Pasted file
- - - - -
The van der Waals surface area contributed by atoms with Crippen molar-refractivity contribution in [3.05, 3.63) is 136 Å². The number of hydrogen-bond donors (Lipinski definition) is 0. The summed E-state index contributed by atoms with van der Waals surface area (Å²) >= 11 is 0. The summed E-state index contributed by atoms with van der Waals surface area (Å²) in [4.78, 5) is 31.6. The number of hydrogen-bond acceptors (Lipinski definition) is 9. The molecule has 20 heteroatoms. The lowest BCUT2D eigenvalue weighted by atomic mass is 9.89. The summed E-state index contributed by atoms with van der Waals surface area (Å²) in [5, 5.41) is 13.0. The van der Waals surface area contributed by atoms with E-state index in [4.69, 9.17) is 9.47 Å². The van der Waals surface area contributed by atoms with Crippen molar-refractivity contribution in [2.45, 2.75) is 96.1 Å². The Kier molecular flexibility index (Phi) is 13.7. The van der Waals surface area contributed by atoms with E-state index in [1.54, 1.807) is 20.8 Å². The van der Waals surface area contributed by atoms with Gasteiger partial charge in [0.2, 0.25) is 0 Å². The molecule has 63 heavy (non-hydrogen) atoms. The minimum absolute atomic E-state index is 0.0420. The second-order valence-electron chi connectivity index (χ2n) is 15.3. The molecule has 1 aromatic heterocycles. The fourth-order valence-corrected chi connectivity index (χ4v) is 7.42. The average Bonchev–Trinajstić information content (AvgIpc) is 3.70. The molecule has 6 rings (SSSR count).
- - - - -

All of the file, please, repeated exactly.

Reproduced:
The van der Waals surface area contributed by atoms with Crippen molar-refractivity contribution in [3.05, 3.63) is 136 Å². The number of hydrogen-bond donors (Lipinski definition) is 0. The summed E-state index contributed by atoms with van der Waals surface area (Å²) >= 11 is 0. The summed E-state index contributed by atoms with van der Waals surface area (Å²) in [4.78, 5) is 31.6. The number of hydrogen-bond acceptors (Lipinski definition) is 9. The molecule has 20 heteroatoms. The lowest BCUT2D eigenvalue weighted by atomic mass is 9.89. The summed E-state index contributed by atoms with van der Waals surface area (Å²) in [5, 5.41) is 13.0. The van der Waals surface area contributed by atoms with E-state index in [4.69, 9.17) is 9.47 Å². The van der Waals surface area contributed by atoms with Crippen molar-refractivity contribution in [2.45, 2.75) is 96.1 Å². The Kier molecular flexibility index (Phi) is 13.7. The van der Waals surface area contributed by atoms with E-state index in [1.54, 1.807) is 20.8 Å². The van der Waals surface area contributed by atoms with Gasteiger partial charge in [0.2, 0.25) is 0 Å². The molecule has 63 heavy (non-hydrogen) atoms. The minimum absolute atomic E-state index is 0.0420. The second-order valence-electron chi connectivity index (χ2n) is 15.3. The molecule has 1 aromatic heterocycles. The fourth-order valence-corrected chi connectivity index (χ4v) is 7.42. The average Bonchev–Trinajstić information content (AvgIpc) is 3.70. The molecule has 6 rings (SSSR count).